Yoga Sutra 1.24 the Lord is a special kind of Purusa

Sūtra I.24 Untouched by taints or karma-s or their fruition or their latent stocks is the Lord, who is a special kind of Puruṣa The taints are Ignorance, I-am-ness, desire, hate, and clinging to life. Karma-s are good and bad. Their fruition is the results they bring. The corresponding latent impulses (vāsanā) are the latent stocks. All these exist in the mind but are attributed to Puruṣa, for he is the experiencer of their results. It is as when victory or defeat, which are events on the battle-field, are attributed to the ruler. Untouched by such experience is the Lord, who is a special kind of Puruṣa. Who is this Lord who is neither pradhāna nor Puruṣa? In the Sāṅkhya classics no proof of God is given, and one asks for some proof of the Lord, that he really exists, and again what is the special nature of this Lord…

Yoga Sutra 1.25 the seed of omniscience becomes transcendent

Sūtra I.25 In whom the seed of omniscience becomes transcendent All certain knowledge, of past or future or present or a combination of them, or from extra-sensory perception, whether that knowledge be small or great, is the seed of omniscience. He in whom it becomes transcendent is omniscient. The seed of omniscience attains the ultimate, because it is something which has degrees, like any measurable. He in whom knowledge attains the ultimate, is omniscient. And he is a special Puruṣa. A proof is added in demonstration of the Lord who has been described: In whom the seed of omniscience becomes transcendent. In whom in that Lord as described, it is proper that it should become transcendent. What should become transcendent? All certain knowledge whether from perception or from inference, with its field the past, with its field the future, or with its field the present, or with its field a…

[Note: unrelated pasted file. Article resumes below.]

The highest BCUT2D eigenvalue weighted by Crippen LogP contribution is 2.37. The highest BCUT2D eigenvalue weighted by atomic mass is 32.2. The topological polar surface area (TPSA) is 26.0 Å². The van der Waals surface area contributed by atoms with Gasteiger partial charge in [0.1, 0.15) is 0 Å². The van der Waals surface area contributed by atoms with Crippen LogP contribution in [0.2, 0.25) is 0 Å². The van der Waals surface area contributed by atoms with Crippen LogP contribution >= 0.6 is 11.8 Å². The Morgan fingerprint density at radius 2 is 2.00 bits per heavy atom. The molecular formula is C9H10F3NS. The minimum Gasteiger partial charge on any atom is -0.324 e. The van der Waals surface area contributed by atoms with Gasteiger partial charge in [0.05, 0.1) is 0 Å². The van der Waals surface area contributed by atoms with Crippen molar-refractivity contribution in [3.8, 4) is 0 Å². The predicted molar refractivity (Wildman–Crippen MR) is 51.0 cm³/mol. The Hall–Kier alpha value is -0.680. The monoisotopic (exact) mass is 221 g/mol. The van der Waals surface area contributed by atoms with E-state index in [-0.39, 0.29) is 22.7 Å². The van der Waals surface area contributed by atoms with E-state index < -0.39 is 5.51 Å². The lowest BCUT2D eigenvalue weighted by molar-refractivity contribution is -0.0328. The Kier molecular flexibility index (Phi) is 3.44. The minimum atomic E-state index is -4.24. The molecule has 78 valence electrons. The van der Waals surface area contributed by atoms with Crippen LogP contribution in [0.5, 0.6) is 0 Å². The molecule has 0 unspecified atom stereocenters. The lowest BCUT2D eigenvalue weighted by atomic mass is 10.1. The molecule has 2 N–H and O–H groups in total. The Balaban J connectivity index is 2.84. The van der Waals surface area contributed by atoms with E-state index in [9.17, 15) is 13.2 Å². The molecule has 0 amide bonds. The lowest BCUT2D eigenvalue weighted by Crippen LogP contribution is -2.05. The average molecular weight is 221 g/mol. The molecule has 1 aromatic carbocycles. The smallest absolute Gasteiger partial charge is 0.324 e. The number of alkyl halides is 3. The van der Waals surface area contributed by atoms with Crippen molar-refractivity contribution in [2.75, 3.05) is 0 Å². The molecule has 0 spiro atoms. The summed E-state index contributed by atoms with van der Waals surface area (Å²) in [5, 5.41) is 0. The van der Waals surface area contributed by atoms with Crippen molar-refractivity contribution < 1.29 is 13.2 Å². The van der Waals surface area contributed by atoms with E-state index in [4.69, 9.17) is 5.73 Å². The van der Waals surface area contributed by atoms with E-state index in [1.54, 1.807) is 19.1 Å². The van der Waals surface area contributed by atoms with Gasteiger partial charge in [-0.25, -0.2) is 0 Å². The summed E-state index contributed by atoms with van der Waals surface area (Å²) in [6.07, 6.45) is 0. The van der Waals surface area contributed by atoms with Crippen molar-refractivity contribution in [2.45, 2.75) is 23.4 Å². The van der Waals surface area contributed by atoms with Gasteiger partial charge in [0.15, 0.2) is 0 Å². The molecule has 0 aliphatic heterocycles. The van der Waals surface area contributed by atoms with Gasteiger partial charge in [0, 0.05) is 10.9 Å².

Yoga Sutra 1.26 time as a measure does not apply to the Lord

Sūtra I.26 This teacher of even the first teachers, because not particularized by time The first teachers are particularized by time. But with the Lord, time as a measure does not apply to him who is the teacher of even the first teachers. It is to be understood that as he is proved to be in the state of perfection at the beginning of this creation, so too at the beginning of past creations. This highest Lord who has been described is the teacher of even the first teachers, those who teach all the related means and ends for material results and for the highest bliss (niḥśreyasa). The meaning is that he creates the knowledge and instruction which they give. For all the kinds of knowledge arise from him, as sparks of fire from a blaze or drops of water from the sea. We have mentioned that he is the…

Yoga Sutra 1.27 pranava